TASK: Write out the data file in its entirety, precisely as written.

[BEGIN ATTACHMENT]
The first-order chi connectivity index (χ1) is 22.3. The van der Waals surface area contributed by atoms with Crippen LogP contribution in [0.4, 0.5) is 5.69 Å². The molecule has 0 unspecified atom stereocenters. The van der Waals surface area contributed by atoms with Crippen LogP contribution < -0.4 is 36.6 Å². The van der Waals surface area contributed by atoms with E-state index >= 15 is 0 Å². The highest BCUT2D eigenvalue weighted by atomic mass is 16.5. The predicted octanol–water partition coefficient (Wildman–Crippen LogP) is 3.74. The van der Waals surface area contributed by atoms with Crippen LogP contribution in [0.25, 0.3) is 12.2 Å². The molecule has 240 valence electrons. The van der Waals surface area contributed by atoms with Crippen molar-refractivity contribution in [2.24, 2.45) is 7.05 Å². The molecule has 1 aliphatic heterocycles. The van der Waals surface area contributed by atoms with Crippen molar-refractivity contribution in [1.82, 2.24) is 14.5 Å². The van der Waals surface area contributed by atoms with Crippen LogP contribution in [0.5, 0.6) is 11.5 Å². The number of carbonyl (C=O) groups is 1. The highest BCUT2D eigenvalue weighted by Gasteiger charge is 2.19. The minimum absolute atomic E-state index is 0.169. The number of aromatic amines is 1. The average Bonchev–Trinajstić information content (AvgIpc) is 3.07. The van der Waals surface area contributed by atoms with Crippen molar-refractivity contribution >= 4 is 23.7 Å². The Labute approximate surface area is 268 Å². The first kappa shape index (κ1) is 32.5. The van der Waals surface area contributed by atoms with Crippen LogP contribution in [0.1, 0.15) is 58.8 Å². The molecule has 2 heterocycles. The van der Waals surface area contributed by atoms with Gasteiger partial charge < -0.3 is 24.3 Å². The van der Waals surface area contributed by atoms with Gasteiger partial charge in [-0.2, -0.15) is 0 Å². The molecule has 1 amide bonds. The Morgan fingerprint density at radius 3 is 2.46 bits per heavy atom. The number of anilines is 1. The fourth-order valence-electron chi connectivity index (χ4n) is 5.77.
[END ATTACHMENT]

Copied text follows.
The first-order chi connectivity index (χ1) is 22.3. The van der Waals surface area contributed by atoms with Crippen LogP contribution in [0.4, 0.5) is 5.69 Å². The molecule has 0 unspecified atom stereocenters. The van der Waals surface area contributed by atoms with Crippen LogP contribution < -0.4 is 36.6 Å². The van der Waals surface area contributed by atoms with E-state index >= 15 is 0 Å². The highest BCUT2D eigenvalue weighted by atomic mass is 16.5. The predicted octanol–water partition coefficient (Wildman–Crippen LogP) is 3.74. The van der Waals surface area contributed by atoms with Crippen LogP contribution in [0.25, 0.3) is 12.2 Å². The molecule has 240 valence electrons. The van der Waals surface area contributed by atoms with Crippen molar-refractivity contribution in [2.24, 2.45) is 7.05 Å². The molecule has 1 aliphatic heterocycles. The van der Waals surface area contributed by atoms with Crippen molar-refractivity contribution in [1.82, 2.24) is 14.5 Å². The van der Waals surface area contributed by atoms with Crippen LogP contribution in [0.5, 0.6) is 11.5 Å². The number of carbonyl (C=O) groups is 1. The highest BCUT2D eigenvalue weighted by Gasteiger charge is 2.19. The minimum absolute atomic E-state index is 0.169. The number of aromatic amines is 1. The average Bonchev–Trinajstić information content (AvgIpc) is 3.07. The van der Waals surface area contributed by atoms with Crippen molar-refractivity contribution >= 4 is 23.7 Å². The Labute approximate surface area is 268 Å². The first kappa shape index (κ1) is 32.5. The van der Waals surface area contributed by atoms with Crippen LogP contribution in [0.1, 0.15) is 58.8 Å². The molecule has 2 heterocycles. The van der Waals surface area contributed by atoms with Gasteiger partial charge < -0.3 is 24.3 Å². The van der Waals surface area contributed by atoms with Gasteiger partial charge in [-0.2, -0.15) is 0 Å². The molecule has 1 amide bonds. The Morgan fingerprint density at radius 3 is 2.46 bits per heavy atom. The number of anilines is 1. The fourth-order valence-electron chi connectivity index (χ4n) is 5.77.